10 Stocks You Will Want to Own Forever
These Investments Are Tailor-Made for Long-Term Investor Wealth
Warren Buffett turned 87 on August 30, 2017. And there are no signs that he plans to slow down yet. Given his net worth of $80.2 billion, that can buy a whole lot of umbrella-garnished piña coladas on the beach. Even the beach itself. Or an archipelago of tropical islands. So you have to wonder why Buffett is still waist deep in the investment game.
To get the answer, look back no further than 2015, when Buffett paid a whopping $37.2 billion for Precision Castparts, an aviation supply company.
It was the biggest deal of his career, and for those who thought Buffett might be plotting a last quick score, guess again. He said then that Berkshire Hathaway (ticker: BRK.A, BRK.B) would be sticking with Precision Castparts for decades. (For the record: In two decades, Buffett will close in on 110.)
His pronouncement called to mind one of his most noted maxims, written in a 1988 letter to his shareholders: “Our ideal holding period is forever.” And if one is to take that statement seriously, the so follows the question: “Which stocks are worth holding forever?”
As any investment maven will tell you, there’s no definitive answer to that question: Stocks worth holding for the long, long, long run can span diverse sectors. Some stalwarts have gained fame for their re-investible dividends; other newcomers seem to rise out of the high-tech froth to stake an apparent position of power in a digital age.
And some investments, while you could hold them forever, you can’t hold, ever—as in digital-only cryptocurrencies such as bitcoin.
Whether scanning the Oracle of Omaha’s portfolio, or simply looking at the stocks that have made investors wealthy for generations, you can get a good grasp of how to make your holdings a testament to the wisdom of a buy-and-hold investment philosophy.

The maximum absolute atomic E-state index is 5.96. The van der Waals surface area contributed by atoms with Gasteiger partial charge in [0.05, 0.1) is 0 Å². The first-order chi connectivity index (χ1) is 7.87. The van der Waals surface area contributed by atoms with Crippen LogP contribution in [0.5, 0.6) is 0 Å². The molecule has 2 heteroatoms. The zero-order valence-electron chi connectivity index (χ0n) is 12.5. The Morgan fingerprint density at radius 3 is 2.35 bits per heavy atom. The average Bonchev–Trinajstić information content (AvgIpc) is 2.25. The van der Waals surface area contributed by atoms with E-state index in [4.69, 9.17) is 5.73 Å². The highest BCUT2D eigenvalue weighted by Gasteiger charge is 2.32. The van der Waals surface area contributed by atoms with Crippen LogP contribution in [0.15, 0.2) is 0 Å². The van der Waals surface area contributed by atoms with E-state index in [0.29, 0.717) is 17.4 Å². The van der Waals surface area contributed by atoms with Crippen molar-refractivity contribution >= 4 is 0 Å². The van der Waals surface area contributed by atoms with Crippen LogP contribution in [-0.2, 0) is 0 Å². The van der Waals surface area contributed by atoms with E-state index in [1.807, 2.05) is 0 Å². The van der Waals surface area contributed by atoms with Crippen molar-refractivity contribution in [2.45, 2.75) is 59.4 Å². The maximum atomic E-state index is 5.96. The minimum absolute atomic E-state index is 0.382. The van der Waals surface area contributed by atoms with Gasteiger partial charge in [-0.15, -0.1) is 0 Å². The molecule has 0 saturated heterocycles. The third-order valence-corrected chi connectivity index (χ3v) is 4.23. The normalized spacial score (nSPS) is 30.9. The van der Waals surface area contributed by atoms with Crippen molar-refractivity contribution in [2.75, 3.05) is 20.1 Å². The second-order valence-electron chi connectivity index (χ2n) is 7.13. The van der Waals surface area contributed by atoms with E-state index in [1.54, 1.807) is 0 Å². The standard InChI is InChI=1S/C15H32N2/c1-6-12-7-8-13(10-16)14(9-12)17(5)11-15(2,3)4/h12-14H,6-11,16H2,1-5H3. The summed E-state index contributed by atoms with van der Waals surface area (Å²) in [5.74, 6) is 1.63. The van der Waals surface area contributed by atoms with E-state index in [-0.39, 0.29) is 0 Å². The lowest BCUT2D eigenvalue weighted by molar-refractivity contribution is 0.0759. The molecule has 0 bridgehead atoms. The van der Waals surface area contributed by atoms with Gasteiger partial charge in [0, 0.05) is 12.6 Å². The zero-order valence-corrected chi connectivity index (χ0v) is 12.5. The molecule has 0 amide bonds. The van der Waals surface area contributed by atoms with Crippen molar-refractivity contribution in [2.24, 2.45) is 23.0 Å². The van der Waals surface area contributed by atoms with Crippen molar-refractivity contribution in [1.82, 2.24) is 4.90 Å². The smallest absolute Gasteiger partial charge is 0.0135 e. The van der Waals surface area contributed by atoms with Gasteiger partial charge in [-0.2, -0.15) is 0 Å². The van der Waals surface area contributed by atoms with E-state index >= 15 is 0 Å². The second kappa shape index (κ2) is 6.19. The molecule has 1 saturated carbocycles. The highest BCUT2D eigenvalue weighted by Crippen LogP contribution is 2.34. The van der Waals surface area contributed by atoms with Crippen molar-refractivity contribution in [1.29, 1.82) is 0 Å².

Here we present 10 stocks that you can own for generations, even as they generate profits to make impatient market timers jealous.
Given that Buffett has sold 30 percent of his stake over the last six months, you might think IBM is not the best long-term investment. Then, you take a look at Big Blue’s performance and note that since June 2012, it’s actually down 20 percent, trading at about $155 per share. But there are plenty of reasons why you should consider IBM for the long haul. First, its price-to-earnings ration is a very healthy 12.8; compare that to Facebook (FB), which stands at a more risky 38.8. Second, a company with 414,000 employees—more than the population of Minneapolis—isn’t exactly going anywhere. And finally, the high-tech world is moving in a big way towards artificial intelligence, and it’s there that IBM has a significant edge. It’s all thanks to IBM Watson, which is making significant inroads in the banking industry, for example. Still if you’re a beleaguered IBM shareholder, you may want to recite Alexander Graham Bell’s the famous line, “Mr. Watson, come here, I want to see you.”
Johnson & Johnson (JNJ)
This New Jersey-based health care and pharmaceutical giant is known in financial parlance as a “dividend aristocrat.” For 55 years now—ever since John F.
Kennedy was in the White House—the company has increased dividends every single year, with the company well along that path for 2017 as well. On June 23, it paid out a dividend of 84 cents per share. Before you call that small change, think big: Over a long period, reinvested dividends can accumulate a large number of shares—which can be worth a substantial amount if those shares appreciate. And appreciate they have: The stock has doubled over the last five years with an uninterrupted run up the ladder to a current share price of $134.
Dover Corp. (DOV)
While J&J can claim the Band-Aid as part of its high-profile consumer product portfolio, some dividend kingpins have all the public charisma of a toothpick. Its Chicago-based business concentrates on fluid management, industrial products and manufacturing support systems.
That’s not exactly the stuff of riveting dinner party banter. But as dividends go, Dover even outdoes J&J with a yearly winning streak going on 61 out of 62 years. DOV’s 2017 dividend stands at 44 cents per share, more than twice the 16 cents per share offered 10 years ago. Meanwhile, DOV stock boasts fluid management of a different sort: It’s up 20 percent over the last 12 months and trades at $79 per share.